As the itching became more and more intense while walking the trail, I realized with the privilege of hindsight, “Ah, that was wisdom speaking to me!” And then asked myself, “Why didn’t I listen?” I didn’t listen because my conditioned thinking overrode my knowing with all my good ideas. I talked myself out of it and now found myself itching intensely on the trail.
This makes me wonder, how often do I talk myself out of my wisdom? How frequently do I prioritize my intellect over common sense? How much do I dismiss my clear feedback in large and small ways and trust my conditioning only later to realize what I’ve done and the misguidedness of my decision?
Perhaps the mosquito bites were a form of aversion therapy helping me to remember to listen to that still quiet voice within even when my ego protests. The experience also helped me to see the value in remembering the transitory nature of experience. As the itching intensified and the raised red welts took over more of my body, I, for the most part, was able to resist the urge to scratch and just be with the experience knowing that it would pass. In staying open and present to the sensations rather than resisting them or adding more fuel to them by scratching, the itching became bearable, and I was able to continue to enjoy the forest bathing and appreciate my other senses as well.
Hopefully, my itchy reminder is helpful to you for recognizing that you too have that voice of wisdom that whispers and sometimes shouts in your ear. It is helpful to recognize it and to pay heed to it even when it doesn’t make sense to the intellectual mind.
I look forward to continuing to develop my discernment between this kind of knowing and my analytical or conditioned thinking. For me, this often happens through trial and error. It is an experiential learning curve. The experience on Judd Trail helped me take my discernment to the next level. Discomfort, although not required, can help to speed up the learning curve. May my discomfort help you to avoid some of your own on your journey of awakening to and respecting the truth of who you are.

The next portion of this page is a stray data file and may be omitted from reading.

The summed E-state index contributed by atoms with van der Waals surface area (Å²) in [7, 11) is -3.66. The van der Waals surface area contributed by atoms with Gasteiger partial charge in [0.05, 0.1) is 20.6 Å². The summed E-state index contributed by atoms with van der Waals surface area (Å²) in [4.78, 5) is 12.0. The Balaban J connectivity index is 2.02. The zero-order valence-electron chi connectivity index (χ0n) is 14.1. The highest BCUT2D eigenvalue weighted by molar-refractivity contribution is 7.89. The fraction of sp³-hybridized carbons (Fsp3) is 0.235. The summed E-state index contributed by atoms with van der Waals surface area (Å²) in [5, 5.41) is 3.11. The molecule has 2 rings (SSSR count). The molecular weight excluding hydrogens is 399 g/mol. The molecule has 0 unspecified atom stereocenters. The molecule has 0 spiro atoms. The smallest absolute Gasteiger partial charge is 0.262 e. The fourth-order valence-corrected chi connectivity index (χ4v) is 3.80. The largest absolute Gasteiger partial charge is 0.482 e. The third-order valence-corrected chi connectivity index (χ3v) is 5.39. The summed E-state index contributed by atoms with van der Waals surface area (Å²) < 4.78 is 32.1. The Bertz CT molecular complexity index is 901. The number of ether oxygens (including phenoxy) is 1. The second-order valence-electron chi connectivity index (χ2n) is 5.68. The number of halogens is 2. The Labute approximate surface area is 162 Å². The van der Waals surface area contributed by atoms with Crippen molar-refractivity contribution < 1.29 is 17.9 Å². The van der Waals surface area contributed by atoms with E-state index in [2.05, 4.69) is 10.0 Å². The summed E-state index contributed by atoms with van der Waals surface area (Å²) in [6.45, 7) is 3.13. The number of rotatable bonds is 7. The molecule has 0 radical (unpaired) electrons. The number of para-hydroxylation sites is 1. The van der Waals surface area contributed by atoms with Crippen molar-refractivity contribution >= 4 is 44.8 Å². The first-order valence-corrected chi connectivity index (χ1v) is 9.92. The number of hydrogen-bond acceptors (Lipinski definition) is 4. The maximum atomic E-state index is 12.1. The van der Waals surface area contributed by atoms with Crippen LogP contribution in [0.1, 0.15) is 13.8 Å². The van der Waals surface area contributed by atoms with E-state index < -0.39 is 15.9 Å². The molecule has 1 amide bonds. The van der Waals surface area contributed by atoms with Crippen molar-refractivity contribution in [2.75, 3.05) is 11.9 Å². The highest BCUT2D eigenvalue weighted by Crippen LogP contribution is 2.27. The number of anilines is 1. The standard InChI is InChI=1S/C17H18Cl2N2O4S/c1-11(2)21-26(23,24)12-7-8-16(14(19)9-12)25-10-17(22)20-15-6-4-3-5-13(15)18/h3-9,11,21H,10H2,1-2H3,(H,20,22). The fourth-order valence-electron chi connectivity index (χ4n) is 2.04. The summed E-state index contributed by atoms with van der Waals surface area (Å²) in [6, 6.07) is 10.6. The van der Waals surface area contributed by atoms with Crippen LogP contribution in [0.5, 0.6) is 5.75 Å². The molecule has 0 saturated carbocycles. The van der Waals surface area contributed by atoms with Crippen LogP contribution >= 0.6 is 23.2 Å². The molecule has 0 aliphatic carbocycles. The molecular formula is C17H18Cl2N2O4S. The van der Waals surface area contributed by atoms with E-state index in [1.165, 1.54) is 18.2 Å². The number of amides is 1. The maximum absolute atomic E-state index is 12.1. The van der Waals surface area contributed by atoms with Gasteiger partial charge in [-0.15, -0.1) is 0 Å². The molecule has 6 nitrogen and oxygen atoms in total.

*Photo by Angus Ross
**(Mindfulness and Shinrin-Yoku: Potential for Physiological and Psychological Interventions during Uncertain Times by Erica R. Timko Olson, et al (International Journal of Environmental Research and Public Health, December 2020)
Rohini Ross is co-founder of “The Rewilders.” Listen to her podcast, with her partner Angus Ross, Rewilding Love. They believe too many good relationships fall apart because couples give up thinking their relationship problems can’t be solved. In this season of the Rewilding Love Podcast, Rohini and Angus help a couple on the brink of divorce due to conflict. Angus and Rohini also co-facilitate a private couples’ intensives retreat program that rewilds relationships back to their natural state of love. Rohini is also the author of the ebook Marriage, and she and Angus are co-founders of The 29-Day Rewilding Experience and The Rewilding Community. You can follow Rohini on Facebook, Twitter, and Instagram. To learn more about her work and subscribe to her blog visit: TheRewilders.org.